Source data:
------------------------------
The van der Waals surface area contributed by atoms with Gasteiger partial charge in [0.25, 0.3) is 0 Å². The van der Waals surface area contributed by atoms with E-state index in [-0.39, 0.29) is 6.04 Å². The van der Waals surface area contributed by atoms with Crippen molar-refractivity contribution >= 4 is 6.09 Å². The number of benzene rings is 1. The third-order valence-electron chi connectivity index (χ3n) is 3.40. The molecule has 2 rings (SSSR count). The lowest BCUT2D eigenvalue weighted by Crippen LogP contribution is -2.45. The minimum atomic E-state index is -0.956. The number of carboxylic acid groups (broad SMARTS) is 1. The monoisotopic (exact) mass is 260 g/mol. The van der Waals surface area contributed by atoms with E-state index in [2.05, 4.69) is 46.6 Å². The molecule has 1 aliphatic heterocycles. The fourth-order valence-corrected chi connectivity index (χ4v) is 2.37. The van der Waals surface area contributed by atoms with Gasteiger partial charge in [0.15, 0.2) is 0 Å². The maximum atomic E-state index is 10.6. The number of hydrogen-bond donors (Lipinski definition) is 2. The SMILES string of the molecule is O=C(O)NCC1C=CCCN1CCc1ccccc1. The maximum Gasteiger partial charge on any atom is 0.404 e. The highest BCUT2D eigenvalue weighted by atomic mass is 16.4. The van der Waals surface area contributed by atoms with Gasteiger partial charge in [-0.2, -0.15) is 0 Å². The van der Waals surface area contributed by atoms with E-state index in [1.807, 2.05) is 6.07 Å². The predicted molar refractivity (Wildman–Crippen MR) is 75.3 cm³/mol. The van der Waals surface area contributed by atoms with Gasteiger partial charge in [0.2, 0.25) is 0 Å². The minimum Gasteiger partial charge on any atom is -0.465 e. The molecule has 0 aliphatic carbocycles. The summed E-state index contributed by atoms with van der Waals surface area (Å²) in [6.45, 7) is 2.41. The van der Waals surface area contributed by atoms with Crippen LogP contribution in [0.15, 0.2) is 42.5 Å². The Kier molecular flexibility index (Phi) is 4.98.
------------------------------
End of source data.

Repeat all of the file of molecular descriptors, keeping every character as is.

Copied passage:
The van der Waals surface area contributed by atoms with Gasteiger partial charge in [0.25, 0.3) is 0 Å². The van der Waals surface area contributed by atoms with E-state index in [-0.39, 0.29) is 6.04 Å². The van der Waals surface area contributed by atoms with Crippen molar-refractivity contribution >= 4 is 6.09 Å². The number of benzene rings is 1. The third-order valence-electron chi connectivity index (χ3n) is 3.40. The molecule has 2 rings (SSSR count). The lowest BCUT2D eigenvalue weighted by Crippen LogP contribution is -2.45. The minimum atomic E-state index is -0.956. The number of carboxylic acid groups (broad SMARTS) is 1. The monoisotopic (exact) mass is 260 g/mol. The van der Waals surface area contributed by atoms with E-state index in [2.05, 4.69) is 46.6 Å². The molecule has 1 aliphatic heterocycles. The fourth-order valence-corrected chi connectivity index (χ4v) is 2.37. The van der Waals surface area contributed by atoms with Gasteiger partial charge in [0.15, 0.2) is 0 Å². The maximum atomic E-state index is 10.6. The number of hydrogen-bond donors (Lipinski definition) is 2. The SMILES string of the molecule is O=C(O)NCC1C=CCCN1CCc1ccccc1. The maximum Gasteiger partial charge on any atom is 0.404 e. The highest BCUT2D eigenvalue weighted by atomic mass is 16.4. The van der Waals surface area contributed by atoms with Gasteiger partial charge in [-0.2, -0.15) is 0 Å². The van der Waals surface area contributed by atoms with E-state index in [1.807, 2.05) is 6.07 Å². The predicted molar refractivity (Wildman–Crippen MR) is 75.3 cm³/mol. The van der Waals surface area contributed by atoms with Gasteiger partial charge in [0.2, 0.25) is 0 Å². The minimum Gasteiger partial charge on any atom is -0.465 e. The molecule has 0 aliphatic carbocycles. The summed E-state index contributed by atoms with van der Waals surface area (Å²) in [6.45, 7) is 2.41. The van der Waals surface area contributed by atoms with Crippen LogP contribution in [0.15, 0.2) is 42.5 Å². The Kier molecular flexibility index (Phi) is 4.98.